The development of the COVID-19 vaccine is an example — probably an extreme one — of the importance of leadership and team commitment to achieving breakthrough results.

Typically, it takes about ten years for a vaccine to get to market. But Pfizer’s COVID-19 vaccine took less than a tenth of that time. And, the vaccines developed by Moderna and AstraZeneca have been on a similar schedule. In the face of the global pandemic, all three have been developed in far less time than anyone thought possible.

There are two critical lessons for leaders here, with implications beyond COVID-19. The first is that leaders have an essential role in redefining what is possible and encouraging people to pursue solutions beyond old, familiar ways of working, which are often not adequate to solve unprecedented problems. The second is that it’s fundamental to establish a shared sense of commitment and direction for a group of people to become a dedicated team that works together creatively and efficiently.

No doubt, Albert Bourla, the CEO of Pfizer (pictured above), has helped redefine what is possible. Reportedly, Mr. Bourla was not satisfied when told that the vaccine for COVID-19 would be ready only by mid-2021. He told his senior management that people tend to underestimate what they can achieve and that his team was capable of much more. And as we can all see now, Mr. Bourla was right.

Simultaneously, the pandemic provided a catalyst that gave a common purpose to Pfizer’s team as they worked to develop and produce the vaccine.

But what happens in a different context, when a collective crisis is not so obvious? Can leaders still shape a common purpose? In those situations, what we might call genuine leaders are especially important. These are leaders who follow their convictions and passions and establish relationships with their teams openly and authentically. These leaders know how to create a shared purpose and the conditions that empower each of their team members to give their best.

This kind of leadership is not about having “charisma” or “executive presence.” Nor is there a universal formula to follow. It’s something that takes work and dedication but can be developed with practice and intention. Each person can develop their genuine, unique style of leading.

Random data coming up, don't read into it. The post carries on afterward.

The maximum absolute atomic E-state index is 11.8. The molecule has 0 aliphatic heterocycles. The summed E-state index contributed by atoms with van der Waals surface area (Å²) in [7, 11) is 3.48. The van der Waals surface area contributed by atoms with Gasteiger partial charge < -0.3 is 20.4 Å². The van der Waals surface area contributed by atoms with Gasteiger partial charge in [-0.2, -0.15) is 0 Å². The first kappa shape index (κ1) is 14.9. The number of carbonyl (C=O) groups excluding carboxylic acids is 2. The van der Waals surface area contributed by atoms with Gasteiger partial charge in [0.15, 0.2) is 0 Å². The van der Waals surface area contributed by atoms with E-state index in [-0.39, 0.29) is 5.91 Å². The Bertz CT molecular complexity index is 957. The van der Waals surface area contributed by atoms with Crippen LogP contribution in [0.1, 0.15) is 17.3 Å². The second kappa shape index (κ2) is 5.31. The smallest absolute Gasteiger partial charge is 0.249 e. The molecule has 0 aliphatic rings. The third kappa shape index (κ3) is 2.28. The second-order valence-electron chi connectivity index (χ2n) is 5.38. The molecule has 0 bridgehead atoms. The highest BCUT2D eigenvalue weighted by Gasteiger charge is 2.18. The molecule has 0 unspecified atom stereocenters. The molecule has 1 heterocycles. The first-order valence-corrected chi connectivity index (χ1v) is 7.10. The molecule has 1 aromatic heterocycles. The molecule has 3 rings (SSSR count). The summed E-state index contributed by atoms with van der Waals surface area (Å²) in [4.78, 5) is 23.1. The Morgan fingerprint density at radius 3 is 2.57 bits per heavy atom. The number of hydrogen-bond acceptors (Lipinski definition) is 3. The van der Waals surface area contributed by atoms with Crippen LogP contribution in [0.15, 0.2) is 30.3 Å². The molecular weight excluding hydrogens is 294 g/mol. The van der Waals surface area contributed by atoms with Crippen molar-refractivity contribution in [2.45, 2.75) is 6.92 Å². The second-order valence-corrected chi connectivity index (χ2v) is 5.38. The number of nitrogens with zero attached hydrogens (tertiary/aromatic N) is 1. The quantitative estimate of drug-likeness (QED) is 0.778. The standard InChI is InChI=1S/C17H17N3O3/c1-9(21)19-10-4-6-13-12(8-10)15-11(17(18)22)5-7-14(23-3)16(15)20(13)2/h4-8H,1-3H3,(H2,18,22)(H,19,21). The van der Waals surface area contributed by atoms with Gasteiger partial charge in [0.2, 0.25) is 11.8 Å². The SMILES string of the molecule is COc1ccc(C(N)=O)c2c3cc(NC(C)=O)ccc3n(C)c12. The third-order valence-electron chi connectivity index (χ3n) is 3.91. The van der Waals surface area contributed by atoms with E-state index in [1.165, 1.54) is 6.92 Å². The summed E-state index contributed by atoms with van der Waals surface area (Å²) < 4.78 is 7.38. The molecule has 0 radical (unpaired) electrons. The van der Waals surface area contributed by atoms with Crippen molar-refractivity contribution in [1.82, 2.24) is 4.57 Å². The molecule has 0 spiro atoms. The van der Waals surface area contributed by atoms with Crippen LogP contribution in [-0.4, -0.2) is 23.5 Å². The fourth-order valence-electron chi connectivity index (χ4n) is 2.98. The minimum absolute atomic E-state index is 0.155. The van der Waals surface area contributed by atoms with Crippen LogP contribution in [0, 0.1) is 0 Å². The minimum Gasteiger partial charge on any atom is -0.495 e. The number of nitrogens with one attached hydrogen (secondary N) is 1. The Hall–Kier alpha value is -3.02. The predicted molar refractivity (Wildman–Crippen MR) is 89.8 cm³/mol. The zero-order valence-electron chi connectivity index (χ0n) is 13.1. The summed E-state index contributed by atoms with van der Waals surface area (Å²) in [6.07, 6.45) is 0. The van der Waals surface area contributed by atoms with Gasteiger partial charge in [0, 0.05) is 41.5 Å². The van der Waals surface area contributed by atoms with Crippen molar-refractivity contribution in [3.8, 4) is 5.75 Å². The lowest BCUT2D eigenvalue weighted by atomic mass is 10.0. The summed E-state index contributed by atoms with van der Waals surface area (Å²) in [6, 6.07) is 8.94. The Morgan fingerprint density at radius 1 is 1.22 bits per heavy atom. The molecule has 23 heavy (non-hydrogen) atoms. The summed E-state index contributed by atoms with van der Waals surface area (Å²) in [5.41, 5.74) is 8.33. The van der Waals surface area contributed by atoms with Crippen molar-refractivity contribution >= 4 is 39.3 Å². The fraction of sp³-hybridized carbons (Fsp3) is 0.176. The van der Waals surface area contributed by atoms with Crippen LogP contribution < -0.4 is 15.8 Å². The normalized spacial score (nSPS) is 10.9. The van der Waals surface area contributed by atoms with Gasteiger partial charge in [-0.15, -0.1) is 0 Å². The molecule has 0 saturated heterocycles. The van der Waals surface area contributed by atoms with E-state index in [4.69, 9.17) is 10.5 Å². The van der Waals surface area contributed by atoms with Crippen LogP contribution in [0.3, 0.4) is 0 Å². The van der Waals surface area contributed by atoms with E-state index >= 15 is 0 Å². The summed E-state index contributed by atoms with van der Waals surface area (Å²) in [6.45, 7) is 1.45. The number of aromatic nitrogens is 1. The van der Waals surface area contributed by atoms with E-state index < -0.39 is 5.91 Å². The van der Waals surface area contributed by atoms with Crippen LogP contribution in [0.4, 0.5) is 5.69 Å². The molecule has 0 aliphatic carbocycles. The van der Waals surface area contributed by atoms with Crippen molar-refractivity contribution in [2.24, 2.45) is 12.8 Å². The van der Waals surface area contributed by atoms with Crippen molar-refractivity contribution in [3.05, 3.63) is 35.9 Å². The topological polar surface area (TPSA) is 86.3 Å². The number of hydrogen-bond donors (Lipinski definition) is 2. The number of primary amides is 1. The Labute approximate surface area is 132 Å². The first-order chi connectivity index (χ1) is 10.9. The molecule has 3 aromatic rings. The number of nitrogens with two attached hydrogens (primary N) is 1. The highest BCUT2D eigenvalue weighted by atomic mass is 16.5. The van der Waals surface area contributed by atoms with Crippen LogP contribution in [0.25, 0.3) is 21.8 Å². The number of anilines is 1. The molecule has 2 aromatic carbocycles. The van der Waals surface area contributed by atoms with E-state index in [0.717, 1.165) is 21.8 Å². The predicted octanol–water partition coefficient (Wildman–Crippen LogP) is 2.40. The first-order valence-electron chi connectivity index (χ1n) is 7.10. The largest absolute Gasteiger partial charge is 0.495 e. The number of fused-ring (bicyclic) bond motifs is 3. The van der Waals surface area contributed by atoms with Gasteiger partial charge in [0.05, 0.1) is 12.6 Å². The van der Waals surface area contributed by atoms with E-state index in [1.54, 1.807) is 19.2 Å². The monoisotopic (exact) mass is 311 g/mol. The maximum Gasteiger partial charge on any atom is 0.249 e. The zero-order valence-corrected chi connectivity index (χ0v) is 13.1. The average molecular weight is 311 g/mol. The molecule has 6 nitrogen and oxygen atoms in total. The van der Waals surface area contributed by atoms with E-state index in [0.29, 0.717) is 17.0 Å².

But beyond the specific character of each leader, we find some common traits. Recently, in preparation for my book The Expanding Circle, I interviewed more than three dozen “genuine” leaders and found some common threads:

Lead with your story. Genuine leaders tend to have a good understanding of themselves, their values, passions, and motivations. Leading from their passion gives them internal harmony, strength, and resilience. At the same time, their teams perceive them as genuine, which helps foster trust.

Many of these leaders are also good at articulating who they are and what they care about in a personal story. That articulation allows team members to make sense of who their leader is, and it helps them relate to her as a person — beyond her formal authority.

Mr. Bourla’s story was well-known to Pfizer’s employees long before the pandemic. Originally from Greece, he never imagined that he would end up running a pharmaceutical giant. In fact, his original training was as a veterinarian. But once he arrived at Pfizer, his self-knowledge told him that this was the place for him. And according to many people in his team, Mr. Bourla is friendly with colleagues at all levels and always ready to engage in open conversations.

Articulate a common purpose. Genuine leaders spend much of their time listening. Not listening passively, but actively spending time with staff, asking questions, seeking to understand their motivations and stories.

Based on this understanding of others and a clear idea of the objective to be achieved, these leaders create and share a narrative that gives meaning to the joint work, a common direction that facilitates collaboration.

In a way, COVID-19 made it easy for Mr. Bourla and his leadership team to articulate a story that facilitates a common goal and fosters commitment. The importance of the vaccine endeavor was evident for everyone. But at every opportunity, both in person and in writing, Mr. Bourla reminded his team what was at stake, why they needed to do more, and that is was needed faster.

Empower others. Genuine leaders create the conditions for others to take the initiative, be creative, and contribute their best. They do not micromanage but rather work to guide and empower others.

During the development of the vaccine, Pfizer’s team met biweekly. There were no set agendas. The goal was to allow open participation and encourage everyone to share their views. This helped underscore the shared commitment to their goal, and it demonstrated that everyone’s engagement was critical to collective success.

COVID-19 is still with us, and we continue to learn how to deal with it every day. Indeed, it will leave scars, but it will also drive some positive lessons. Among them, we can explore new horizons and redefine what is feasible when we face unique and even unprecedented challenges.

We can be sure that COVID-19 will not be the last crisis that demands new ways of thinking and working. And genuine leaders, such as Mr. Bourla, will be especially well-positioned to motivate their teams to challenge themselves and achieve breakthrough results.